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Conducting a
Digital Media Audit

Conducting a Digital Media Audit

Digital Media Audits

The way consumers discover and engage with your brand has changed. Consumers expect brands to deliver relevant communications at the right time and in the right context and a seamless experience across channels. That is driving heavy investment in digital.

According to Zenith forecasts:

  • US digital investment will exceed $200 billion in 2022

  • Digital investment will account for 67% of total ad dollars

  • Search, social and online video will account for the largest share of spend


What does the shift to digital mean for advertisers? 

Digital media moves at pace, with new platforms, audiences, features and best practices constantly emerging. This provides continuous opportunities for your business to innovate, test and learn. But it also exposes advertisers to new risks.

Media directors need to stay on top of changes in the digital ecosystem to ensure that digital investment is as effective as possible. You need to continuously review what works and what doesn’t. And procurement needs to ensure you’re getting the maximum value from your digital investments.

This means upskilling and training teams on digital media buying, reviewing and setting appropriate KPIs to measure digital media efficiency and effectiveness. It also requires constant evaluation of digital marketing activities to identify opportunities, mitigate investment risks and achieve the best possible price in digital auctions. 

A digital media audit supports media directors and procurement in doing this.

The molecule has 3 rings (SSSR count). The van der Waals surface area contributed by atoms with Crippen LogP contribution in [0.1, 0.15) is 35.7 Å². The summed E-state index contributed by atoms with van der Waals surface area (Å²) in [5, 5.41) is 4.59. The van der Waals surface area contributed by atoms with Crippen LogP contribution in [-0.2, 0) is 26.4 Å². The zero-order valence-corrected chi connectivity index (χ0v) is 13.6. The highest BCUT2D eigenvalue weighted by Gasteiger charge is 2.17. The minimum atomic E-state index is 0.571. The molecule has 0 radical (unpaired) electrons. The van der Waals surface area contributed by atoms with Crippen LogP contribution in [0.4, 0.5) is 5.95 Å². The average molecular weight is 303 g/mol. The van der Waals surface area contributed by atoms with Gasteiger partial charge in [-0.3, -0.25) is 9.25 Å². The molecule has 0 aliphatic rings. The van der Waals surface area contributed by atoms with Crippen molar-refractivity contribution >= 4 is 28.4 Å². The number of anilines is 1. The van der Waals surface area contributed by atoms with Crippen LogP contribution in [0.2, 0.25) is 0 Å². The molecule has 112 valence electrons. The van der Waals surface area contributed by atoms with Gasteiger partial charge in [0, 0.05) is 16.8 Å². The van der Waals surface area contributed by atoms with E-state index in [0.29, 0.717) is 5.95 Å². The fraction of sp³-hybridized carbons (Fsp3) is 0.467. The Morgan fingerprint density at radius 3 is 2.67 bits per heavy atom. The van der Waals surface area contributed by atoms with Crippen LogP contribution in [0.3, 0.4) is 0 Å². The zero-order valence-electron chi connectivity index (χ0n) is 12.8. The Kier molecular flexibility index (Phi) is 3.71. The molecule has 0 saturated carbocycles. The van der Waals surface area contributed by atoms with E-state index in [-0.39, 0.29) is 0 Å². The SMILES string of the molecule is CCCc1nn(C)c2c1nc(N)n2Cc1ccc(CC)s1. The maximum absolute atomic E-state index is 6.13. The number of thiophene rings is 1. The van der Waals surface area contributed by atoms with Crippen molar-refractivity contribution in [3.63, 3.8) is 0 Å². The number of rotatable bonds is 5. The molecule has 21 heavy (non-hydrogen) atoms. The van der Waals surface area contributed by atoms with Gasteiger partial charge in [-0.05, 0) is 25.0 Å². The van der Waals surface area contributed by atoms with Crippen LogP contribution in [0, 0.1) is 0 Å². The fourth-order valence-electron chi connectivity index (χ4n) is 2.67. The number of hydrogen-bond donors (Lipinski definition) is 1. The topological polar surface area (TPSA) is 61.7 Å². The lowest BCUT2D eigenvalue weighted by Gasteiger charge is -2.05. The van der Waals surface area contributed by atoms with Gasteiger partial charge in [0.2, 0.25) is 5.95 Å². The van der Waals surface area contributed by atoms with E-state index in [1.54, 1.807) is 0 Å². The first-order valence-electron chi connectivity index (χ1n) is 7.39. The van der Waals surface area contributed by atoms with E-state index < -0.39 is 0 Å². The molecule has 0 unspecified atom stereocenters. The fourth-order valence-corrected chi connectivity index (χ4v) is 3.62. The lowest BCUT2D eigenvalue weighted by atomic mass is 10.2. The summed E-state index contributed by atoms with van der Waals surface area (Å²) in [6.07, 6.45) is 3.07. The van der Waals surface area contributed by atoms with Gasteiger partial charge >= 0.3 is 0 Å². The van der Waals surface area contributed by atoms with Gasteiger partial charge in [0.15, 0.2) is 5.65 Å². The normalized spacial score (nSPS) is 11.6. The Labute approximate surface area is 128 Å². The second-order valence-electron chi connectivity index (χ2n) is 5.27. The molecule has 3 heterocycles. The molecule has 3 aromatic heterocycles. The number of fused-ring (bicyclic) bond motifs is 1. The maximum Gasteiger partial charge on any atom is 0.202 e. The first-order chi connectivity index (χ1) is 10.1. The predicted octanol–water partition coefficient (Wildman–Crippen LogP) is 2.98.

In this guide, we’ll explain all you need to know about digital media auditing. Whether you’re new to digital auditing or want to make sure you’ve got everything covered, this post will help you chart the best way forward.

What is a Digital Media Audit?

A digital media audit is an assessment of how well you are deploying digital strategies and tactics to maximize efficiency and effectiveness. 

It can include an assessment of how well your digital media platforms (such as demand-side-platforms, Facebook Ads or Google Ads) are set up, what audiences and inventory you're buying, how buys are performing, how well you’re mitigating risks – especially brand safety and ad fraud – optimization tactics and much more. 

This valuable information will help you understand how your digital set-up and approach is contributing towards your marketing goals and how you can improve efficiency and effectiveness. 

It will provide you with:

  • An inventory of your digital campaigns and how they contribute to your goals;

  • Strengths and weaknesses of your current set up and approach;

  • Risk exposure and investment waste in your current tactics;

  • A strategy for how to optimize and get more value from your digital channels;

  • Benchmarks for future reporting; and

  • Key priorities to know where to focus your attention now and in the future.

Conducting a digital audit is the first step in any progressive digital strategy. You’ll know what’s working and what’s not. It is a must for media directors and procurement.

How Can a Digital Media Audit Benefit Your Brand?

A digital media audit gives advertisers:

  • Greater transparency and control

  • Performance improvement opportunities

  • Better risk management and waste limitation

  • Reduced complexity and a deeper understanding 

  • Clearer accountability

  • Improved partnerships

An audit doesn’t just help you improve media outcomes, it protects your digital investments.


An audit doesn’t just help you improve media outcomes, it protects your digital investments. Are you aware of he risks? Find out more, download ID Comms Safeguarding Your Programmatic Investment

Evolution of Digital Media Auditing

Media auditing has been a standard media management practice for many years. Historically, it has been used by procurement teams to assess agency capabilities based on their buying power and ability to secure the best possible price for traditional mass media buying.